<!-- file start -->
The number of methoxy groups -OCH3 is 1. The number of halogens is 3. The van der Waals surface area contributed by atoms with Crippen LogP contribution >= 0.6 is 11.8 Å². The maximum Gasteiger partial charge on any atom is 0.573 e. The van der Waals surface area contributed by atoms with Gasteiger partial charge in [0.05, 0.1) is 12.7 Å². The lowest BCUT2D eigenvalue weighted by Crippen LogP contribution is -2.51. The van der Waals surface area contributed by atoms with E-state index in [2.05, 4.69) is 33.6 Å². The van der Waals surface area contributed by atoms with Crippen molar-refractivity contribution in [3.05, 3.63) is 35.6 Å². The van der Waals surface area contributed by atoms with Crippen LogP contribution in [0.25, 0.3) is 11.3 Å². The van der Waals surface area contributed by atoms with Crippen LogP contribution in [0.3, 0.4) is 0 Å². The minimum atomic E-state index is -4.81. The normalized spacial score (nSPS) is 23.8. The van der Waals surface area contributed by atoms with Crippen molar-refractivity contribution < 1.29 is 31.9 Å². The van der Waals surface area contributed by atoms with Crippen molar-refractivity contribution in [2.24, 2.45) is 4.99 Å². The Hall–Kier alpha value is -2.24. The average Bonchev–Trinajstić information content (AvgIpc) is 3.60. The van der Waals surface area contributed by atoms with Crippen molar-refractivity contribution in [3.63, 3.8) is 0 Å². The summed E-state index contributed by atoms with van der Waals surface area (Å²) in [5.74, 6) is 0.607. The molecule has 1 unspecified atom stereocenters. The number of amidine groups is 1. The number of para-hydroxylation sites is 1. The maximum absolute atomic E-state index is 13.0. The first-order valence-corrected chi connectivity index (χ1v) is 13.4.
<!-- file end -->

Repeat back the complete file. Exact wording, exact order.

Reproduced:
The number of methoxy groups -OCH3 is 1. The number of halogens is 3. The van der Waals surface area contributed by atoms with Crippen LogP contribution >= 0.6 is 11.8 Å². The maximum Gasteiger partial charge on any atom is 0.573 e. The van der Waals surface area contributed by atoms with Gasteiger partial charge in [0.05, 0.1) is 12.7 Å². The lowest BCUT2D eigenvalue weighted by Crippen LogP contribution is -2.51. The van der Waals surface area contributed by atoms with E-state index in [2.05, 4.69) is 33.6 Å². The van der Waals surface area contributed by atoms with Crippen molar-refractivity contribution in [3.05, 3.63) is 35.6 Å². The van der Waals surface area contributed by atoms with Crippen LogP contribution in [0.25, 0.3) is 11.3 Å². The van der Waals surface area contributed by atoms with Crippen LogP contribution in [0.3, 0.4) is 0 Å². The minimum atomic E-state index is -4.81. The normalized spacial score (nSPS) is 23.8. The van der Waals surface area contributed by atoms with Crippen molar-refractivity contribution < 1.29 is 31.9 Å². The van der Waals surface area contributed by atoms with Crippen molar-refractivity contribution in [2.24, 2.45) is 4.99 Å². The Hall–Kier alpha value is -2.24. The average Bonchev–Trinajstić information content (AvgIpc) is 3.60. The van der Waals surface area contributed by atoms with Crippen molar-refractivity contribution in [3.63, 3.8) is 0 Å². The summed E-state index contributed by atoms with van der Waals surface area (Å²) in [5.74, 6) is 0.607. The molecule has 1 unspecified atom stereocenters. The number of amidine groups is 1. The number of para-hydroxylation sites is 1. The maximum absolute atomic E-state index is 13.0. The first-order valence-corrected chi connectivity index (χ1v) is 13.4.